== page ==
Referential Transparency and Interchangeability

Being had spent hours trying to grasp referential transparency, I am finally inclined to regard this concept as confusing one rather than helpful. But maybe the problem is me…

Usually referential transparency is mentioned with regard to a function which can be replaced with another function by a compiler with the aim of incresing effectivenes in some way (let’s restricted ourselves to "functions" in common programming languages sense here).

So what’s the condition to be met to make possible this "replacement"? Let’s consider the line given by cody:

Referential transparency is an operational notion: it describes what happens when you evaluate a same piece of code (typically a function) several times, namely, the return value is the same. In particular, the evaluation context can generally be ignored when considering the operational semantics of a referentially transparent language.

In other words, if a couple of functions always return the same value for the same argument(s), so they are interchangeable (and if they both do not affect "external world" (have no side effects) – otherwise it is supposed a compiler will not able to make the replacement).

Question #1: Is the concept of referential transparency only applicable to pure functions? If so, why is it?

For example, in terms of some logical system (let’s refer this to a specification of some type of compiler or programming language, etc.) these two pretty non-pure functions can be considered interchangeable:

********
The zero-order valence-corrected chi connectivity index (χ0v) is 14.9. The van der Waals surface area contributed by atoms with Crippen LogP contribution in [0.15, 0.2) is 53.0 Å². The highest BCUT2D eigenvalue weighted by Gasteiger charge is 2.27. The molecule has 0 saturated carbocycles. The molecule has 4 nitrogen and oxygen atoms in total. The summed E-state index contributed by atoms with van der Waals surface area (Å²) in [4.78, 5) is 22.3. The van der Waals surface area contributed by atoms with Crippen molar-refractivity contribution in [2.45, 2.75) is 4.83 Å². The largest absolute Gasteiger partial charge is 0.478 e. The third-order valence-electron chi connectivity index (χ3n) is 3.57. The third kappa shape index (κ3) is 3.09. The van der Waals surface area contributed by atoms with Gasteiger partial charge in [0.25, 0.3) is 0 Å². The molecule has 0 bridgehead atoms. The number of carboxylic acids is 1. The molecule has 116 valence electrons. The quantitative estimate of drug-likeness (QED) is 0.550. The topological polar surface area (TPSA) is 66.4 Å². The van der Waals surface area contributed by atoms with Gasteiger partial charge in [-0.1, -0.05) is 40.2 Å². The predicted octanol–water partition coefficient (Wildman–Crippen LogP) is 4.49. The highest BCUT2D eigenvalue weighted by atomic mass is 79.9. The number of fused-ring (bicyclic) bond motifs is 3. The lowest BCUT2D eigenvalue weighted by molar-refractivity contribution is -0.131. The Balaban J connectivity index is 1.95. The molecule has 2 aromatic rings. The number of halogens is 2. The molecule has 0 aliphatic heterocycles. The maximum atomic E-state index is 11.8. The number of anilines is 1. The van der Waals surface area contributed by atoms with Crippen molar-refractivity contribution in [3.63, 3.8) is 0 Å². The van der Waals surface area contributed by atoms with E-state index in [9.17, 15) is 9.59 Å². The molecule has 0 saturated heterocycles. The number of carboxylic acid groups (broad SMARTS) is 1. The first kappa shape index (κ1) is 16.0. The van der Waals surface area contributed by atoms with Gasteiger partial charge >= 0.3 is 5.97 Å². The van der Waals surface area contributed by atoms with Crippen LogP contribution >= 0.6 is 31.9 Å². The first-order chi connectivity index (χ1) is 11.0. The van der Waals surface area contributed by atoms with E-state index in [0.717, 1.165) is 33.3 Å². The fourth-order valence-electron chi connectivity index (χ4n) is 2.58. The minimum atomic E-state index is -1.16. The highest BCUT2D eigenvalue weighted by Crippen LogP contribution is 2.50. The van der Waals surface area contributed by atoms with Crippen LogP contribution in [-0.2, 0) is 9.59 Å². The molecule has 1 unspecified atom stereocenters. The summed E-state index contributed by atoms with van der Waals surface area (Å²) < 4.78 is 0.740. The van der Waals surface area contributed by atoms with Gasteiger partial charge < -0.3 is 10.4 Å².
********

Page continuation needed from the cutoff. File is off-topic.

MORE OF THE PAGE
function DoSmthOdd1 (x) {    launchSpaceX(); //a side effect   var sum = K + x; // K is an external variable   return sum; }  function DoSmthOdd2 (x) {   var sum = x + K;   launchSpaceX();    return sum; } 

Our logical system is not interested in the order an expression written by a programmer and it does not get frightened when an external variable is used "in the same (specified) way", so the compiler can replace DoSmthOdd1 with DoSmthOdd2. In the other hand, the very same logical system prescribes that the compiler must not replace two pure functions (of kind of "the same argument – the same return value") if they have different algorithm complexity (for e. g.).

Let’s deem function equality to be interchangeability of two or more functions (= possibility to be replaced with each other) within the framework of a logical system. Then:

Question #2: Is referential transparency another word for conveing meaning of function equality (interchangeability) and with the only possible "the same argument – the same value" rule at that?

The issue is function equality is a binary relationship whereas referential transparency pretends to be an unary one. I can give an example of pure function (pure per se), but what is a (non-)referentially transparent function (if we consider it per se without making a comparsion with other functions)?

There is an example in the Expert Systems: Principles and Programming by Giarratano, Riley:

sum := f(x) + x; // f(x) changes the value of x passed by reference 

The authors claim this function to be a non-rf because

  • Depending on how the compiler is written value of x might be the original value if it was saved on a stack, or the new value if x was not saved.
  • If one compiler evaluates expressions right to left while another evaluates left to right. In this case, f(x) + x would not evaluate the same as x + f(x) on different compilers.

But wait… all the above is just comparsion of different logical systems ("compilers"). In standard algebra f(x) + x and x + f(x) are equivalent and interchangeable but in the specification of our compiler they are not. So why do we need this analogy at all?

Question #3: Is it true that a function is referentially transparent if it can be replaced in the same way how it can be done in algebra?